Huston Smith, The World's Religions, Part
2. Even in the realm of meanings the book does not attempt to give a
rounded view of the religions considered, for each hosts differences that
are too numerous to be delineated in a single chapter. One need only think
of Christendom. Eastern Orthodox Christians worship in ornate cathedrals,
while Quakers consider even steeples desecrations. There are Christian
mystics and Christians who reject mysticism. There are Christian Jehovah’s
Witnesses and Christian Unitarians. How is it possible to say in a
manageable chapter what Christianity means to all Christians?
The answer, of course, is that it is not possible – selection is
unavoidable. The question facing an author is not whether to select among
points of view; the questions are how many to present, and which
ones. In this book the first question is answered economically; I try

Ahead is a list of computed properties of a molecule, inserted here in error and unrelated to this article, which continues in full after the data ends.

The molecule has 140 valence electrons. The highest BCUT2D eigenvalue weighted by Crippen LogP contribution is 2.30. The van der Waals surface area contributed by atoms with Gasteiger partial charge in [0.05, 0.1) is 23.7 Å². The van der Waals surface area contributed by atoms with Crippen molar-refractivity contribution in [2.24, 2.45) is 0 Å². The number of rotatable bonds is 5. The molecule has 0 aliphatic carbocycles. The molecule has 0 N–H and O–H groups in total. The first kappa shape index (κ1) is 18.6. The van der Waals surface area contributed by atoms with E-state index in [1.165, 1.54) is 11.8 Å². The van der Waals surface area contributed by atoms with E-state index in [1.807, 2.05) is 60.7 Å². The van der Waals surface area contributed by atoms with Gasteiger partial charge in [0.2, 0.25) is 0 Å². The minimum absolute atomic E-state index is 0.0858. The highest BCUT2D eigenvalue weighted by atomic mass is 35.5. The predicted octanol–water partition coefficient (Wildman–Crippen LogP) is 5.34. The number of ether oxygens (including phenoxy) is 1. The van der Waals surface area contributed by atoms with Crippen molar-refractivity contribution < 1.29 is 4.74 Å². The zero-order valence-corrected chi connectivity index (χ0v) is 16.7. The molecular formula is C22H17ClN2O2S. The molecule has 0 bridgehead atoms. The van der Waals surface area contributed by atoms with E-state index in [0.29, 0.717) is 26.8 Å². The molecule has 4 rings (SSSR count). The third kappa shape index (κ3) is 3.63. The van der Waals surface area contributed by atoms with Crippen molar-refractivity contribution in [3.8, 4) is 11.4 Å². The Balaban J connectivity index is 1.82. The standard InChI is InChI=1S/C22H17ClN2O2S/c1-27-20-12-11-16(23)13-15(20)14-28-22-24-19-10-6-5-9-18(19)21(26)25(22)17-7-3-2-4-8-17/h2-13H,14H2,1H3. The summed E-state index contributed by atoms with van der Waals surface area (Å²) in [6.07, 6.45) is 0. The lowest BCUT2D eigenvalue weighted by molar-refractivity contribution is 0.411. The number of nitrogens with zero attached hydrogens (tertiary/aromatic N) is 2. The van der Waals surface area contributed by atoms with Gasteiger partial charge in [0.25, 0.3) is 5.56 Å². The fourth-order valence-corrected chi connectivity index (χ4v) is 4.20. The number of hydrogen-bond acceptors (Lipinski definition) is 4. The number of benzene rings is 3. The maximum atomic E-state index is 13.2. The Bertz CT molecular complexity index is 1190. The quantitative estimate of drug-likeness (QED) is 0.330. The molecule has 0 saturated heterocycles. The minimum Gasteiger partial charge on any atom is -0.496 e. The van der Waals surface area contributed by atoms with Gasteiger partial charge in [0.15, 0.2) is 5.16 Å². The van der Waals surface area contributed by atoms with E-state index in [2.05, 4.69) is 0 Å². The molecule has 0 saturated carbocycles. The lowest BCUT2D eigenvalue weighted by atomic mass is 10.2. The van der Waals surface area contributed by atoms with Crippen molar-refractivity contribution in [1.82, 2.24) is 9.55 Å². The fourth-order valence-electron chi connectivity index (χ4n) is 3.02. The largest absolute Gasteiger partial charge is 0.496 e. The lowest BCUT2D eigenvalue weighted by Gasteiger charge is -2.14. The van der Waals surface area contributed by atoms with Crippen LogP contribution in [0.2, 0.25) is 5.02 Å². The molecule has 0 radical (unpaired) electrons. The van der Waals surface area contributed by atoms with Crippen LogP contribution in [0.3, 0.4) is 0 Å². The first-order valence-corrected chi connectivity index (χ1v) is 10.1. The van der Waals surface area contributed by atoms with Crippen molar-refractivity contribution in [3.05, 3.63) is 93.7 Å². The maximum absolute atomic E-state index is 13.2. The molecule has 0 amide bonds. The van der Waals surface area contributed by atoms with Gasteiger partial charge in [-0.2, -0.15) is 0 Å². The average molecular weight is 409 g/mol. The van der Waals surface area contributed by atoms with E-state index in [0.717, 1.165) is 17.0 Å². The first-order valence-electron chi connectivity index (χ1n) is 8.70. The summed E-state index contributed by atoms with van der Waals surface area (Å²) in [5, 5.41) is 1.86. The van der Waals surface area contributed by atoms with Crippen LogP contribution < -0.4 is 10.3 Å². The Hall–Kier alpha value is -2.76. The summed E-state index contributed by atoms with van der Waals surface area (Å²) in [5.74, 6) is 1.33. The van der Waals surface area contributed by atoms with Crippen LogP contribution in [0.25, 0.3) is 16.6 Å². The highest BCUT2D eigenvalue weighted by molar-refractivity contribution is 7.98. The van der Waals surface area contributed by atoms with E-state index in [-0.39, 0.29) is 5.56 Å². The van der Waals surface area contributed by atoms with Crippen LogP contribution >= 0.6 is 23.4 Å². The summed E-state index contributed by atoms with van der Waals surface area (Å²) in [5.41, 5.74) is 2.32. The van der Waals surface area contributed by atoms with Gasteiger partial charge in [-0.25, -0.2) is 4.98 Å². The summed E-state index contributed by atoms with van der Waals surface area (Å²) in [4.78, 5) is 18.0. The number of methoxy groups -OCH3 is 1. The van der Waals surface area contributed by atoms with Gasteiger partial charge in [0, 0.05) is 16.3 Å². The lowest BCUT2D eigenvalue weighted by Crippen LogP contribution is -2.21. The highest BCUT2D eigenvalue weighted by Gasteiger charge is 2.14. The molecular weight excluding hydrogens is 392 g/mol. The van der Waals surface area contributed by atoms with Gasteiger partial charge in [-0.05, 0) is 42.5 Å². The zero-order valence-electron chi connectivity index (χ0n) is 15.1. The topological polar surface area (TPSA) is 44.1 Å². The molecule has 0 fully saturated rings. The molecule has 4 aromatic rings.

to do reasonable justice to several perspectives instead of attempting to
catalogue them all. In the case of Islam, this has meant ignoring Sunni/Shi’ite
and traditional/modernist divisions, while noting different attitudes
toward Sufism. In Buddhism I distinguish its Hinayana, Mahayana, and
Vajrayana traditions, but the major schools within Mahayana are bypasses.
The subdivisions never exceed three lest trees obscure the woods. Put the
matter in this way: If you were trying to describe Christianity to an
intelligent and interested but busy Thailander, how many denominations
would you include? It would be difficult to ignore the differences between
Roman Catholic, Greek Orthodox, and Protestant, but you would probably not
get into what separates Baptists from Presbyterians.
When we turn to which views to present, the guideline has been
relevance to the interests of the intended reader. Three considerations
have figured in determining this relevance. First, there is the simple
matter of numbers. There are some faiths that every citizen should be
acquainted with, simply because hundreds of millions of people live by
them. The second consideration has been relevance to the modern mind.
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